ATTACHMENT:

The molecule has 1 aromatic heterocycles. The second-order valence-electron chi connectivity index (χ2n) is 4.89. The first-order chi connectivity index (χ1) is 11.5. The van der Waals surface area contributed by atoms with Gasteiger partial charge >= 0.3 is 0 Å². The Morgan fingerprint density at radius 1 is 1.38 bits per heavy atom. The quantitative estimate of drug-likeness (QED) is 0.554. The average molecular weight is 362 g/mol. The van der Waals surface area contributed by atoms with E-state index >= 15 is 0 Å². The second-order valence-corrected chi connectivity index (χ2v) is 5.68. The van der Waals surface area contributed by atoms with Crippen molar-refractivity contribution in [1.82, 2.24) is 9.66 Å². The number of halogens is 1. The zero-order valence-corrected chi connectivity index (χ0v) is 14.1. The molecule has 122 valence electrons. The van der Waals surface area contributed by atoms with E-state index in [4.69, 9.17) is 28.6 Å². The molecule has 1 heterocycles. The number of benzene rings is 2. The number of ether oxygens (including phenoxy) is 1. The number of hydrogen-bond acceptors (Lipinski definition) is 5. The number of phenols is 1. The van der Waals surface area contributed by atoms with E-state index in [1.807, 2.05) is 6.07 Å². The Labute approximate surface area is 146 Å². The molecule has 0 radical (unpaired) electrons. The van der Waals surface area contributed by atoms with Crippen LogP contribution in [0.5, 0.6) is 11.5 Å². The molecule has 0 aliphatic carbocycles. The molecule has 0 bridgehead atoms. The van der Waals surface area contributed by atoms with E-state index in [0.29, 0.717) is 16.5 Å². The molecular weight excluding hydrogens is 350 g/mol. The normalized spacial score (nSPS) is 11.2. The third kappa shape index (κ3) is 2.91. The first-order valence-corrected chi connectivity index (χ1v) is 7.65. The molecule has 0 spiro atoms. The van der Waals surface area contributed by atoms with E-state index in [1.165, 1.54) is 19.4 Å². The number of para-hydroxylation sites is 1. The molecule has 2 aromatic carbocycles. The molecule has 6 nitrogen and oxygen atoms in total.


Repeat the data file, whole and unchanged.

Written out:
The molecule has 1 aromatic heterocycles. The second-order valence-electron chi connectivity index (χ2n) is 4.89. The first-order chi connectivity index (χ1) is 11.5. The van der Waals surface area contributed by atoms with Gasteiger partial charge >= 0.3 is 0 Å². The Morgan fingerprint density at radius 1 is 1.38 bits per heavy atom. The quantitative estimate of drug-likeness (QED) is 0.554. The average molecular weight is 362 g/mol. The van der Waals surface area contributed by atoms with E-state index >= 15 is 0 Å². The second-order valence-corrected chi connectivity index (χ2v) is 5.68. The van der Waals surface area contributed by atoms with Crippen molar-refractivity contribution in [1.82, 2.24) is 9.66 Å². The number of halogens is 1. The zero-order valence-corrected chi connectivity index (χ0v) is 14.1. The molecule has 122 valence electrons. The van der Waals surface area contributed by atoms with E-state index in [4.69, 9.17) is 28.6 Å². The molecule has 1 heterocycles. The number of benzene rings is 2. The number of ether oxygens (including phenoxy) is 1. The number of hydrogen-bond acceptors (Lipinski definition) is 5. The number of phenols is 1. The van der Waals surface area contributed by atoms with E-state index in [1.807, 2.05) is 6.07 Å². The Labute approximate surface area is 146 Å². The molecule has 0 radical (unpaired) electrons. The van der Waals surface area contributed by atoms with Crippen LogP contribution in [0.5, 0.6) is 11.5 Å². The molecule has 0 aliphatic carbocycles. The molecule has 0 bridgehead atoms. The van der Waals surface area contributed by atoms with E-state index in [0.29, 0.717) is 16.5 Å². The molecular weight excluding hydrogens is 350 g/mol. The normalized spacial score (nSPS) is 11.2. The third kappa shape index (κ3) is 2.91. The first-order valence-corrected chi connectivity index (χ1v) is 7.65. The molecule has 0 spiro atoms. The van der Waals surface area contributed by atoms with E-state index in [1.165, 1.54) is 19.4 Å². The number of para-hydroxylation sites is 1. The molecule has 2 aromatic carbocycles. The molecule has 6 nitrogen and oxygen atoms in total.